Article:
Antibiotic-associated Clostridium difficile (CD) diarrhoea is one of the common causes of healthcare-acquired infection. Cephalosporins, piperacillin-tazobactam and aminoglycosides are the common antibiotics which have the maximum chances of producing Clostridium difficile infection (CDI). Most Asian countries have easy accessibility to many of these antibiotics without prescription. Broad spectrum antibiotics have been indiscriminately used as empirical therapy over the last two decades which has resulted in an increased risk of C. difficile infection. In India, the prevalence of CDI is highly underestimated. This study aims to understand the prevalence, risk factors and comorbidities associated with CD diarrhoea in a tertiary care hospital from western India. 196 patients were included in the study who were diagnosed with antibiotic-associated diarrhoea (AAD) clinically. Stool samples collected were processed for anaerobic culture of C. difficile and immunochromatography test was done to detect C. difficile toxins A and B. The comorbidities associated as well as the use of antibiotics like cephalosporin or proton pump inhibitors were also noted for the patients with CDI. 32 samples yielded CD (16%), out of which toxin production was detected only in 16 isolates. The prevalence rate of CDI in our hospital was 5%. Most of the patients had history of chronic illnesses like diabetes mellitus, chronic kidney disease, ischemic heart disease, systemic hypertension, autoimmune diseases, or malignancy. Avoiding empirical therapy with antibiotics prone to cause AAD, Antimicrobial stewardship programme with proper infection control practices and epidemiological surveillance of CDI will help to reduce the burden of CDI in our country.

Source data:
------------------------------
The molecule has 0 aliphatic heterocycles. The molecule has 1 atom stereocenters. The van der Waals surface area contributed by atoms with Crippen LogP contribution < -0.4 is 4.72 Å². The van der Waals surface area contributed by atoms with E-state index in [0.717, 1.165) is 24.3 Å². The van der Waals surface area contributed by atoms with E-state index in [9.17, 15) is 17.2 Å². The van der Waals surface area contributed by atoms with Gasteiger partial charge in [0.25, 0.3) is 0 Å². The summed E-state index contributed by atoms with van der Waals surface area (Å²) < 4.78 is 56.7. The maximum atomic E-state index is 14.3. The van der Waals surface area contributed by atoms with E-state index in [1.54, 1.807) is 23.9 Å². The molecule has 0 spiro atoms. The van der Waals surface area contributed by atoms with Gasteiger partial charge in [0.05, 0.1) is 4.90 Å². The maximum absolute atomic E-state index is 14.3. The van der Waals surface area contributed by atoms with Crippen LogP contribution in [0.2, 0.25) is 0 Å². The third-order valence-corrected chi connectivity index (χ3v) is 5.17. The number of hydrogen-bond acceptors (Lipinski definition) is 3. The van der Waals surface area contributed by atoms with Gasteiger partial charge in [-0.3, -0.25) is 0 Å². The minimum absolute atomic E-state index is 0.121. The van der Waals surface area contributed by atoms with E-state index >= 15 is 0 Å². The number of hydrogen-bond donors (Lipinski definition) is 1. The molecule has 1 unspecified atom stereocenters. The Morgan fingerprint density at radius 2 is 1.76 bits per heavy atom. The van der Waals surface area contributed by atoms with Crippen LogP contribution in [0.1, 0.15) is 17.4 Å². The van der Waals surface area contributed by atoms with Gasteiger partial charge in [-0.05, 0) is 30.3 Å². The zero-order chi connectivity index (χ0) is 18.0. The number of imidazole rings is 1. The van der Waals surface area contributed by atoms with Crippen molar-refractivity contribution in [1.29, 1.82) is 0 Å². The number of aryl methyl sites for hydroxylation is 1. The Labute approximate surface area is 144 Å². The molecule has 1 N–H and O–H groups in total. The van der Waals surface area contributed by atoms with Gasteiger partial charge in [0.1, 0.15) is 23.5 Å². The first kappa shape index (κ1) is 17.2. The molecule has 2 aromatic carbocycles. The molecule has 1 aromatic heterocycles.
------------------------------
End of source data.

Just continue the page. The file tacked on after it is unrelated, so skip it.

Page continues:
Antibiotic-Associated Diarrhoea, Clostridium difficile Infection, Comorbidities, Risk Factors, Toxins
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